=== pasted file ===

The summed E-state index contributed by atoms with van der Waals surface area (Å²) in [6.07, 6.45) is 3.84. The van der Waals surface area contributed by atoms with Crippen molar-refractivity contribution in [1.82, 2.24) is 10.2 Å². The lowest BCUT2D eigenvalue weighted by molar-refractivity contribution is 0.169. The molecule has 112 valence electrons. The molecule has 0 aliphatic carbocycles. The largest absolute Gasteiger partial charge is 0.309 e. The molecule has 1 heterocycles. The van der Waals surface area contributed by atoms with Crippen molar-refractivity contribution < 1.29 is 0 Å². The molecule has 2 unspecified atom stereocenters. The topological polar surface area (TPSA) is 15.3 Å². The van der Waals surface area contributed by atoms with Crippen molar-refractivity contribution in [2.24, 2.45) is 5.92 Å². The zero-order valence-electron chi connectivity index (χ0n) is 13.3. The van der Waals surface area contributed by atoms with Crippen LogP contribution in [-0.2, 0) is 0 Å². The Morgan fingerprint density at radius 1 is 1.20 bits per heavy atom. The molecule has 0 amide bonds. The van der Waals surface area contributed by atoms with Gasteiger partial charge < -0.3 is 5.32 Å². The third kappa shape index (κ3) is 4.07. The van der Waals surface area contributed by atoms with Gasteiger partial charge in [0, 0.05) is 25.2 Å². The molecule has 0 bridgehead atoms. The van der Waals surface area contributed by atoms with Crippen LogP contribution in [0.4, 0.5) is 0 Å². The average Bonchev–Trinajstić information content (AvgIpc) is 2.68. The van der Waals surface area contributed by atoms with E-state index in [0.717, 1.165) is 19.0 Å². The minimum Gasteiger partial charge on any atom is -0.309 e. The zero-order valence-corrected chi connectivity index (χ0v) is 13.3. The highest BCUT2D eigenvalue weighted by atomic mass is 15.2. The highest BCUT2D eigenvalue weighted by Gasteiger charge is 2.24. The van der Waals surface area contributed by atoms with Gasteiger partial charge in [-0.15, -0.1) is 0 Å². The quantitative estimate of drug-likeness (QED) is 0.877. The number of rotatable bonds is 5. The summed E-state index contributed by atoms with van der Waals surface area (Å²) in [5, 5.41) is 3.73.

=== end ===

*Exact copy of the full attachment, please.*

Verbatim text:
The summed E-state index contributed by atoms with van der Waals surface area (Å²) in [6.07, 6.45) is 3.84. The van der Waals surface area contributed by atoms with Crippen molar-refractivity contribution in [1.82, 2.24) is 10.2 Å². The lowest BCUT2D eigenvalue weighted by molar-refractivity contribution is 0.169. The molecule has 112 valence electrons. The molecule has 0 aliphatic carbocycles. The largest absolute Gasteiger partial charge is 0.309 e. The molecule has 1 heterocycles. The van der Waals surface area contributed by atoms with Crippen molar-refractivity contribution < 1.29 is 0 Å². The molecule has 2 unspecified atom stereocenters. The topological polar surface area (TPSA) is 15.3 Å². The van der Waals surface area contributed by atoms with Crippen molar-refractivity contribution in [2.24, 2.45) is 5.92 Å². The zero-order valence-electron chi connectivity index (χ0n) is 13.3. The van der Waals surface area contributed by atoms with Crippen LogP contribution in [-0.2, 0) is 0 Å². The Morgan fingerprint density at radius 1 is 1.20 bits per heavy atom. The molecule has 0 amide bonds. The van der Waals surface area contributed by atoms with Gasteiger partial charge < -0.3 is 5.32 Å². The third kappa shape index (κ3) is 4.07. The van der Waals surface area contributed by atoms with Gasteiger partial charge in [0, 0.05) is 25.2 Å². The molecule has 0 bridgehead atoms. The van der Waals surface area contributed by atoms with Crippen LogP contribution in [0.4, 0.5) is 0 Å². The average Bonchev–Trinajstić information content (AvgIpc) is 2.68. The van der Waals surface area contributed by atoms with E-state index in [0.717, 1.165) is 19.0 Å². The minimum Gasteiger partial charge on any atom is -0.309 e. The zero-order valence-corrected chi connectivity index (χ0v) is 13.3. The highest BCUT2D eigenvalue weighted by atomic mass is 15.2. The highest BCUT2D eigenvalue weighted by Gasteiger charge is 2.24. The van der Waals surface area contributed by atoms with Gasteiger partial charge in [-0.15, -0.1) is 0 Å². The quantitative estimate of drug-likeness (QED) is 0.877. The number of rotatable bonds is 5. The summed E-state index contributed by atoms with van der Waals surface area (Å²) in [5, 5.41) is 3.73.